I, on the other hand, was defriened by someone who had recently become significant to me - an influential person in my life. Someone who I had even come to consider, maybe foolishly, a best friend. So it got me wondering if being defriended via facebook is equivalent to being defriended in life? In this case, it may be. I can't be sure, because, unfortunately I cannot predict the future. However either way you look at it, the implications of this act were most definitely meant to hurt me, and guess what? It hurt.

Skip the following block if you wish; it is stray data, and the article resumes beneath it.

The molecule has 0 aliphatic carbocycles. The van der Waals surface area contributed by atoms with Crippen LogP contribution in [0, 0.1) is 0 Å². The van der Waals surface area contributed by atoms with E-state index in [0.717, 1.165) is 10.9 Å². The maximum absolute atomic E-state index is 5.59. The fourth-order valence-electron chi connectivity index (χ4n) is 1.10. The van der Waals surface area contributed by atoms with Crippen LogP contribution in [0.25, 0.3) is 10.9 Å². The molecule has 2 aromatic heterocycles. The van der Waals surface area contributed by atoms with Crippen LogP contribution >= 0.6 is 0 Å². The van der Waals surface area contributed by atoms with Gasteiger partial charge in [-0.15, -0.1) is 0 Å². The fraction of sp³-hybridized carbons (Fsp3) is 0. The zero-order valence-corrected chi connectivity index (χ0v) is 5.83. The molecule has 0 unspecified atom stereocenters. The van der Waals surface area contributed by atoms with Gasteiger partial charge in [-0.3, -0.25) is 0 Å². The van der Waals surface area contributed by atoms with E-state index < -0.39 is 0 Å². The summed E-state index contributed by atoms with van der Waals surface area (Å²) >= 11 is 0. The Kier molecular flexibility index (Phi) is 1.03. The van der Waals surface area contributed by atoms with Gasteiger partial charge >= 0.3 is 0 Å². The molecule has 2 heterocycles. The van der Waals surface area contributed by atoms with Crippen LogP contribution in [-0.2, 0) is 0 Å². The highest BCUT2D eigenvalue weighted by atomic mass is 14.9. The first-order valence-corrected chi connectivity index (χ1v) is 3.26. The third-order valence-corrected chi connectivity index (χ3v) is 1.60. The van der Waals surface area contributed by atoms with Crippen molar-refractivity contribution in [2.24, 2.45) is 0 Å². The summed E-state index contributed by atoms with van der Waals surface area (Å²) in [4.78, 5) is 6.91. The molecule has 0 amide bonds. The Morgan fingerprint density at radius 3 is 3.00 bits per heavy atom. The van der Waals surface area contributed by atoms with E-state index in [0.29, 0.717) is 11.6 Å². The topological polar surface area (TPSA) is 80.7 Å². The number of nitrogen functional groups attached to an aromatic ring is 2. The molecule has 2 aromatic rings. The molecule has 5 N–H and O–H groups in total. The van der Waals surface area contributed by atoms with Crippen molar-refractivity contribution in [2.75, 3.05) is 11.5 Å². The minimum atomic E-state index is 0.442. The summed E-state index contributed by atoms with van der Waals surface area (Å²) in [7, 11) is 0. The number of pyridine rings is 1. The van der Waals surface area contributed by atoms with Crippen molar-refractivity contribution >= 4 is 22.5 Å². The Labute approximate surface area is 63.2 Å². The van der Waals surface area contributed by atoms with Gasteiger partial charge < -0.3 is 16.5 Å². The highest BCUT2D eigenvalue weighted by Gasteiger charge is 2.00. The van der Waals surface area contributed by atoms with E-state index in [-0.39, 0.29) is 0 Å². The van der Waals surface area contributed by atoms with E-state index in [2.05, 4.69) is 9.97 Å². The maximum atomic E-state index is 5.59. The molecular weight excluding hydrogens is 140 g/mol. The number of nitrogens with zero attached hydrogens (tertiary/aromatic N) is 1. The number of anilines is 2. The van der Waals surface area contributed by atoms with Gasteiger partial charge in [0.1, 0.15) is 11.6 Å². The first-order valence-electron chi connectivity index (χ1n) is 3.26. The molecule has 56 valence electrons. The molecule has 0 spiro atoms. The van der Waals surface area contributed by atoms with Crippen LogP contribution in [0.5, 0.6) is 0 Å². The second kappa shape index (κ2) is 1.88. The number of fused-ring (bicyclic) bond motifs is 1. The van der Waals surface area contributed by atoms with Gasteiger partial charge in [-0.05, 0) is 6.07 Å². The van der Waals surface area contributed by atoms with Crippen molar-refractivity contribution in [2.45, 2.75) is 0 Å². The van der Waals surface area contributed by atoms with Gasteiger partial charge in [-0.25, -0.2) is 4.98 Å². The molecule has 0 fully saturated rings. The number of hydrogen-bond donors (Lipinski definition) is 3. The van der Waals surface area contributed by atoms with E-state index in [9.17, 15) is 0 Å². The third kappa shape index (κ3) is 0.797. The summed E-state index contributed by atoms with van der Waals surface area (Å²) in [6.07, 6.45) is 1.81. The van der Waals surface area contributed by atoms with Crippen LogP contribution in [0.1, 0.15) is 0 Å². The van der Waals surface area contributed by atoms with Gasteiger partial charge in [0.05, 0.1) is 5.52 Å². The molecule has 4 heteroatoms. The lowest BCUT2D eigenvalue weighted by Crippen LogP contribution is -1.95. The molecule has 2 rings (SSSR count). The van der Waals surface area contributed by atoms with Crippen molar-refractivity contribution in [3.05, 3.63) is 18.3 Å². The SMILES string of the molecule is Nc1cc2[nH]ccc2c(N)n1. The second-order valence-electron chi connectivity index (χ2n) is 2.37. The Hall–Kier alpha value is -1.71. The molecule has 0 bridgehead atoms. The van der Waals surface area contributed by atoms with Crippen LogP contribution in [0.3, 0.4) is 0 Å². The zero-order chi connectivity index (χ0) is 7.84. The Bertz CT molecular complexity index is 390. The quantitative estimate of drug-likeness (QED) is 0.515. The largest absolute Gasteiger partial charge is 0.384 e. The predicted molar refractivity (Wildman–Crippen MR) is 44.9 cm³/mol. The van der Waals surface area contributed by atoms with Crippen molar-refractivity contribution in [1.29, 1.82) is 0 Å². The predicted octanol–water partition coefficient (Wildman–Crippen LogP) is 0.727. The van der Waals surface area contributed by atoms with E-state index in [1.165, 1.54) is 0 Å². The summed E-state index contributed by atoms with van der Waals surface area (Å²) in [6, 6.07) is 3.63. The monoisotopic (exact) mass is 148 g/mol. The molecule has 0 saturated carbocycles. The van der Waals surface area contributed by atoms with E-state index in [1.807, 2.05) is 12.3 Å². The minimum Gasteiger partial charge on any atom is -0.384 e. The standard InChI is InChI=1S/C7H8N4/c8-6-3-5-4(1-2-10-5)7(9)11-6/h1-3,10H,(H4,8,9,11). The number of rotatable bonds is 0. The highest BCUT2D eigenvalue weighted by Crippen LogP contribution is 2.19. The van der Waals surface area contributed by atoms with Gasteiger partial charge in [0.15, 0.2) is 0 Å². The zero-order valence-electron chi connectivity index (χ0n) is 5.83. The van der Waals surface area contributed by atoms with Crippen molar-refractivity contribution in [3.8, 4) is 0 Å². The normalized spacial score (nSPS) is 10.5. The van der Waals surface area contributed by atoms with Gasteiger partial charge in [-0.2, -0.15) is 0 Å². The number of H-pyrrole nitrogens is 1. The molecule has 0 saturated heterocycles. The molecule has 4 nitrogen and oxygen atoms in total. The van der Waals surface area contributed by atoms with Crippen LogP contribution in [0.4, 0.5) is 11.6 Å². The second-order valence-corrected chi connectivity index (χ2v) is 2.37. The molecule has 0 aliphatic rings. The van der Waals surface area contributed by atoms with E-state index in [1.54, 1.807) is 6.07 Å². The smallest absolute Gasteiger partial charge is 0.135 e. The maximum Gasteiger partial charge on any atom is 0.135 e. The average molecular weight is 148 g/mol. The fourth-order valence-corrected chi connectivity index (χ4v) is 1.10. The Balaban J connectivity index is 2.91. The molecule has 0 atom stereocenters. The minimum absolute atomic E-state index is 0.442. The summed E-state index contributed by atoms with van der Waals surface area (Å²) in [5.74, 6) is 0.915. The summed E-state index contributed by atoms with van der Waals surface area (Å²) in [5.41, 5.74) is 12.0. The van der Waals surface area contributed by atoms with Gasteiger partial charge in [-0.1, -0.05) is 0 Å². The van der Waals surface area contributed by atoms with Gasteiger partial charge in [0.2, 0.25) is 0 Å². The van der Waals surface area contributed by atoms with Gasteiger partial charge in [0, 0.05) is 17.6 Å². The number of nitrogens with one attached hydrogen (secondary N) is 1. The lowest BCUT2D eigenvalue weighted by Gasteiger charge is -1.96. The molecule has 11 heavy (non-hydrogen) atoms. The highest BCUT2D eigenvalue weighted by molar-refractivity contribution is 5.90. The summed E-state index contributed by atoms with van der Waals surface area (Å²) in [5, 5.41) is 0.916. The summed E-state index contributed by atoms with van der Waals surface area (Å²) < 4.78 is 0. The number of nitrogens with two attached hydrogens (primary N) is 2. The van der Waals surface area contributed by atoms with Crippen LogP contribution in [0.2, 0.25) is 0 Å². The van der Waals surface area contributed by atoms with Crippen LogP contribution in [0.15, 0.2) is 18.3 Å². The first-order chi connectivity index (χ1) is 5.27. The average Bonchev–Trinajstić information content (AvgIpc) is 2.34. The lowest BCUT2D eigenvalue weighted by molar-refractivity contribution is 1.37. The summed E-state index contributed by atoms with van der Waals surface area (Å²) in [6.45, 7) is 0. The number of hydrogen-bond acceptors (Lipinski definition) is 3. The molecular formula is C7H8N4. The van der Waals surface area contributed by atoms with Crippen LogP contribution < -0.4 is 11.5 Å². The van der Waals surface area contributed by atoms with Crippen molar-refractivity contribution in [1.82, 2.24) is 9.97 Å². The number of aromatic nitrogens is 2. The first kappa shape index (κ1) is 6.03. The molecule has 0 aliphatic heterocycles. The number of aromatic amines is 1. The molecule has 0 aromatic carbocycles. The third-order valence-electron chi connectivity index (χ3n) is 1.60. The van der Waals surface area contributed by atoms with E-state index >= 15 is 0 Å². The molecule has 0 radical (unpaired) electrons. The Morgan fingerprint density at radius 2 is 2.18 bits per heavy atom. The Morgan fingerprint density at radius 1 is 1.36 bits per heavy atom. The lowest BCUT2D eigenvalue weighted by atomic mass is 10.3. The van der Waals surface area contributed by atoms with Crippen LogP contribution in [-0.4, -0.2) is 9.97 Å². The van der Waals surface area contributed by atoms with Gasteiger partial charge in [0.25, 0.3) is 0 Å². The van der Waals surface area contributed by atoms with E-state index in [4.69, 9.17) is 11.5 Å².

This got me thinking about this whole technology thing and how it factors into our relationships. And in thinking about it like this I can't decide whether to love or hate technology. Some of my most valued friendships are, in fact, only able to significantly prosper by use of technology - but it's not just talking on the phone anymore. With texting, facebook, gchat, twitter and even blogging, there are so many different forms of communication, I find myself having a hard time keeping up. It makes me think of that scene in "He's just not that into you" when Drew Barrymore's character is talking about all the different communication devices you can now get rejected from, and you know what? Drew's right, it's exhausting.